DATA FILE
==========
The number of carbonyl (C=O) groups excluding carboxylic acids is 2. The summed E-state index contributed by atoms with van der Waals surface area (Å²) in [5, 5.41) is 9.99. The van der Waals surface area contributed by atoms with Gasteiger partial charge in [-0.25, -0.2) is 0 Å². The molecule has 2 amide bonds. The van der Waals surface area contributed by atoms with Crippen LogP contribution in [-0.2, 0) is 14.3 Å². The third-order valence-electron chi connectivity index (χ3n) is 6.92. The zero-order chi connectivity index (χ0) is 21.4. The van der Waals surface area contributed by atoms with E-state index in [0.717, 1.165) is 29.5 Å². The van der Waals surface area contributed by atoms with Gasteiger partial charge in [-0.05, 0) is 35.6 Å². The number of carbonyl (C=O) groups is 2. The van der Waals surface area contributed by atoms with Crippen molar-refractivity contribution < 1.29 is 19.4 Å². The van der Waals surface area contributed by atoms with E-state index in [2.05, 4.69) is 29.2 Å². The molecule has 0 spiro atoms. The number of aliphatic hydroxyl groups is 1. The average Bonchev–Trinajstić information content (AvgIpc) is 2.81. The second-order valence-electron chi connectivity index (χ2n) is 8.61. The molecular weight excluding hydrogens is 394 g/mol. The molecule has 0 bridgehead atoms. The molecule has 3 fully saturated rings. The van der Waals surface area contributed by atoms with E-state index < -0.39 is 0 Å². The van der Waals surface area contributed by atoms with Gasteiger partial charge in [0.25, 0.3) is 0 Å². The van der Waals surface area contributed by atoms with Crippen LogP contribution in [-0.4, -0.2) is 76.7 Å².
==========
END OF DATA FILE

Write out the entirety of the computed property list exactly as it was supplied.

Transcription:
The number of carbonyl (C=O) groups excluding carboxylic acids is 2. The summed E-state index contributed by atoms with van der Waals surface area (Å²) in [5, 5.41) is 9.99. The van der Waals surface area contributed by atoms with Gasteiger partial charge in [-0.25, -0.2) is 0 Å². The molecule has 2 amide bonds. The van der Waals surface area contributed by atoms with Crippen LogP contribution in [-0.2, 0) is 14.3 Å². The third-order valence-electron chi connectivity index (χ3n) is 6.92. The zero-order chi connectivity index (χ0) is 21.4. The van der Waals surface area contributed by atoms with E-state index in [0.717, 1.165) is 29.5 Å². The van der Waals surface area contributed by atoms with Gasteiger partial charge in [-0.05, 0) is 35.6 Å². The number of carbonyl (C=O) groups is 2. The van der Waals surface area contributed by atoms with Crippen molar-refractivity contribution < 1.29 is 19.4 Å². The van der Waals surface area contributed by atoms with E-state index in [2.05, 4.69) is 29.2 Å². The molecule has 0 spiro atoms. The number of aliphatic hydroxyl groups is 1. The average Bonchev–Trinajstić information content (AvgIpc) is 2.81. The second-order valence-electron chi connectivity index (χ2n) is 8.61. The molecular weight excluding hydrogens is 394 g/mol. The molecule has 0 bridgehead atoms. The molecule has 3 fully saturated rings. The van der Waals surface area contributed by atoms with E-state index < -0.39 is 0 Å². The van der Waals surface area contributed by atoms with Gasteiger partial charge in [0.25, 0.3) is 0 Å². The van der Waals surface area contributed by atoms with Crippen LogP contribution in [-0.4, -0.2) is 76.7 Å².